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“When can my child start lifting weights?”

Chris Gabriel, Physical Therapist at OrthoCarolina, gets asked that question almost every day. Chris, who is a certified strength and conditioning specialist who works with high school, college and even professional athletes, wants to let parents know that if they’re wondering about kids’ weight training, they aren’t alone.

“Sports are more competitive than they used to be, and many parents hope to get an early edge in order to help their children work toward a college scholarship.” Chris said. “There is no easy answer, but looking at few factors can help make sure that if and how they lift weights is safe as well as beneficial.”

This week, Chris took a few minutes to chat with us about the most common questions he hears from parents about their kids’ weight training.

Q: When can/should my child start lifting weights?
A: Age can be variable since all kids mature differently. Look for the development of secondary sex characteristics (voice change, body hair, breast development in females). For most kids this is sometime during middle school. Prior to that age, body weight and elastic bands may provide a safer form of resistance. The true key when it comes to weightlifting for children is ensuring that proper form, resistance level and rest intervals are followed.

Q: Ok, I think my middle schooler is ready for the weight room. Where should he/she start?
A: First and foremost, athletes at any level should be able to master their body weight before adding additional resistance. This means developing proficiency with the basics: push-ups, chin-ups, planks and balance activities. Sprints and hill running can build muscle and improve performance also. It is not at all uncommon to have an athlete who wants to start bench pressing, yet he or she can’t even do 10 push-ups with proper form.

Q: Are there risks involved with kids lifting?
A: Risks are less than in most sports (in Chris’s opinion) if things are properly supervised. Most of the injuries come from horseplay or dropping plates/dumbbells onto the feet. Back injuries can occur in squatting heavier weights using improper form. Shoulder injuries can happen as well, but occur more in adults than kids. If kids receive good coaching on technique and proper supervision, weightlifting is very safe.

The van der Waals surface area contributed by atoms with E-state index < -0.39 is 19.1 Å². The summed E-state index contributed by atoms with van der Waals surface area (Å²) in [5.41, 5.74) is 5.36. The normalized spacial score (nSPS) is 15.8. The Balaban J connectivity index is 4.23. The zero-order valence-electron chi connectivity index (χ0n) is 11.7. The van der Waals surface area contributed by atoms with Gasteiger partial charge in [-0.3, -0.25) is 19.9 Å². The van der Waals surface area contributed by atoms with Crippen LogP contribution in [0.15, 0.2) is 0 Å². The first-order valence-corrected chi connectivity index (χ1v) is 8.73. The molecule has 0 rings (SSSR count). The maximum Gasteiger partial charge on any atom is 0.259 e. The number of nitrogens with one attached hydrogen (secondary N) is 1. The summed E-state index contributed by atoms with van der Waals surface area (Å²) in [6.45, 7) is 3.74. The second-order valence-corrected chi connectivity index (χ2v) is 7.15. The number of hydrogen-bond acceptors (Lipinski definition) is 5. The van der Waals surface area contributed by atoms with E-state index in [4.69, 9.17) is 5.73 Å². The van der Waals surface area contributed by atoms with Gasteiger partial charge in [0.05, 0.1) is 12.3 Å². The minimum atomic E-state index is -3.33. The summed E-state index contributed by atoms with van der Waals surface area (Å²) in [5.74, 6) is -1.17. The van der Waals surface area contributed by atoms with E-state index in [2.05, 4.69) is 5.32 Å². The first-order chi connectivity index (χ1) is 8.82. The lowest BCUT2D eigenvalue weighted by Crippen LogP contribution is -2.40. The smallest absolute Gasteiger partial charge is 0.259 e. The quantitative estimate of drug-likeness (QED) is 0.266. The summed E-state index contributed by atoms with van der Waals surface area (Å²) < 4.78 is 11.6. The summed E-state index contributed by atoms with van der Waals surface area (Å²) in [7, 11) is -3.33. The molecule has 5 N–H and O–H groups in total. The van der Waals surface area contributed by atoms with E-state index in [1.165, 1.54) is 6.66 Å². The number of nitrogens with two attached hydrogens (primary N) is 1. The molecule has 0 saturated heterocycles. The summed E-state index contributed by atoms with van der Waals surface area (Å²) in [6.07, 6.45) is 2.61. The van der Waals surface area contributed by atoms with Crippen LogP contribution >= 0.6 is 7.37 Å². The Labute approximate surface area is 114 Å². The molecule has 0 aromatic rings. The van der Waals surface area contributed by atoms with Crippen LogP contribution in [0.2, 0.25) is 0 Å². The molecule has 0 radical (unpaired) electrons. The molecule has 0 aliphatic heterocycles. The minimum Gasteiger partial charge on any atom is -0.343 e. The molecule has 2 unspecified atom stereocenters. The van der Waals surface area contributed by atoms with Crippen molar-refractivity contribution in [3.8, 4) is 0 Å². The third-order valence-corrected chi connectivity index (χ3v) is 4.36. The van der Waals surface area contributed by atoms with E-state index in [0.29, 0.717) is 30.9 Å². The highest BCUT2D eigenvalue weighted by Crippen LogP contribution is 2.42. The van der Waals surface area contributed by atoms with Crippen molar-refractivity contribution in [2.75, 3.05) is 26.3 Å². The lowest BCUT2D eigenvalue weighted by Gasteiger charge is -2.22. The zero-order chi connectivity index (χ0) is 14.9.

Q: What can my younger child do to build strength as an alternative to lifting weights?
A: Younger children should always be encouraged to engage in more free play that is not structured by adults — pick up games, swinging, climbing, tag, tug-of-war… These all help to develop age-appropriate strength and body control. The point is to make it fun. As children approach school age, it is good to encourage body weight exercises such as push-ups, pull-ups, sit-ups, planks, balance work, jogging or sprinting, and organized sports that encourage gross motor patterns. Sports such as gymnastics or martial arts are excellent in teaching children body control to prepare them for more skill-based sports or weightlifting later on. Again, everyone should be able to control his or her own body weight prior to working with additional resistance in the weight room.

Need more info? Visit OrthoCarolina online.



About OrthoCarolina
OrthoCarolina is one of the nation’s leading independent academic orthopedics practices serving North Carolina and the Southeast since 1922. They provide comprehensive musculoskeletal care including operative and non-operative care, diagnostic imaging and rehabilitative therapy. Widely known for musculoskeletal research and training, OrthoCarolina’s physicians have specialized expertise in foot & ankle, hip & knee, shoulder & elbow, spine, sports medicine, hand, pediatric orthopedics and physical medicine and rehabilitation. They have more than 130 surgeons amongst 25 plus locations.